I encourage the referees to be vocal in order to discourage or prevent drafting when warranted, but to avoid giving warnings.

It is the Ironman World Championships and as previously mentioned, a stern warning was provided at the Pro Athlete Briefing. Athletes determined to be in violation of the competition rules are notified by a referee that they have a penalty and what it’s for. “Athlete {name}, blue card, drafting,” for example.

But primarily conversation is kept to a minimum for safety reasons.  If an athlete wants an explanation as to why they were penalized or the specifics – the event’s Head Referee will always provide those details immediately post-race.

It’s been alleged by several pro athletes that the majority of penalties were handed out by the same official. Can you confirm, and do you see this as an issue? 

This allegation is wrong. On Thursday, four referees issued six pro penalties, and on Saturday, six referees issued eight pro penalties.

When calls are made with the naked eye, does a five-minute penalty fit the crime here? 

In my view, a five-minute penalty strikes a good balance. You want the penalty to be severe enough to discourage drafting, but not so severe as to take the athlete completely out of the race.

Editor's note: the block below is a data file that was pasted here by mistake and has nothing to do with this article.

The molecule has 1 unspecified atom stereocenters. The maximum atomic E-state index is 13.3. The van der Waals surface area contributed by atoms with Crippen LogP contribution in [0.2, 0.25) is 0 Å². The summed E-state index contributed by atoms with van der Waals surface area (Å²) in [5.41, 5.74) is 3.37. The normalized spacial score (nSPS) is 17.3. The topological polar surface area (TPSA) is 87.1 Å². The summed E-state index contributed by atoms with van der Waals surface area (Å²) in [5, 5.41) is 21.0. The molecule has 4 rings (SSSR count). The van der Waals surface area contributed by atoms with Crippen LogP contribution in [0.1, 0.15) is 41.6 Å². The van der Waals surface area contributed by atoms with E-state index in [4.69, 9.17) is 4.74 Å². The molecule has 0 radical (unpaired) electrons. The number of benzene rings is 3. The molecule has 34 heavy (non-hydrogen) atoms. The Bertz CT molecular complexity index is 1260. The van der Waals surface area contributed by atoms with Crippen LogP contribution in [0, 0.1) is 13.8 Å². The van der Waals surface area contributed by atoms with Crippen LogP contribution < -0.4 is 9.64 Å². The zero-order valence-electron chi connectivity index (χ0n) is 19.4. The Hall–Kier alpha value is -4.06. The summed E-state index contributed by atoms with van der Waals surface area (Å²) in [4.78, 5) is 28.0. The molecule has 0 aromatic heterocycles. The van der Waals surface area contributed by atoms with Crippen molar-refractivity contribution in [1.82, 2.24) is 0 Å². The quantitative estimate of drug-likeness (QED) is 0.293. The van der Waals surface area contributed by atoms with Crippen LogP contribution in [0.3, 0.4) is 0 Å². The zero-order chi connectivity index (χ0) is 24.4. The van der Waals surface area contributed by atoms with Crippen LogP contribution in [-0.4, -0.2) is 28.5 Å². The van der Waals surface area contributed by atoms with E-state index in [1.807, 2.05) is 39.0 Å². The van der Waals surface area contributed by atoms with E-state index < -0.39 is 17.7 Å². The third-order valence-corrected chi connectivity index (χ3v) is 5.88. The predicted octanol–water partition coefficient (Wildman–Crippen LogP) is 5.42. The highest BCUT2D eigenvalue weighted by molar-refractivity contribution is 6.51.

That said, I hear from many athletes who tell me that the penalty for drafting should be longer than five minutes to prevent “drafters” from finishing in the money and to serve as a greater deterrent.

Is it time for technology such as Race Ranger to be introduced? If so, when might that be? 

While I’m in favor of developing technology that helps make the draft zone more objective – we’re not there yet.

I am, however, encouraged by some of the technology I’ve seen and feel we’re close to having technology that will make determining the draft zone more objective and consistent from race to race.

Having said that, the reflectors on the white line on the Ironman World Championship bike course in Kona are 40ft/~12 meters apart – the same distance as the draft zone, and serve as a guide for both the referees and the athletes.

In addition, because the course runs north and south, the athletes’ shadows appear perpendicular to the athlete on the white line, which makes determining the draft zone more objective than on other courses.

Ironman Kona Bike Count 2022
(Photo: Brad Kaminski/Triathlete)

Penalties at Ironman World Championship 2022: What the pros had to say

“I never received a penalty my whole life and it’s definitely not my racing style,” said Germany’s Laura Philipp, a pre-race favorite who was handed a 5-minute stand down on the bike before battling her way up to fourth-place.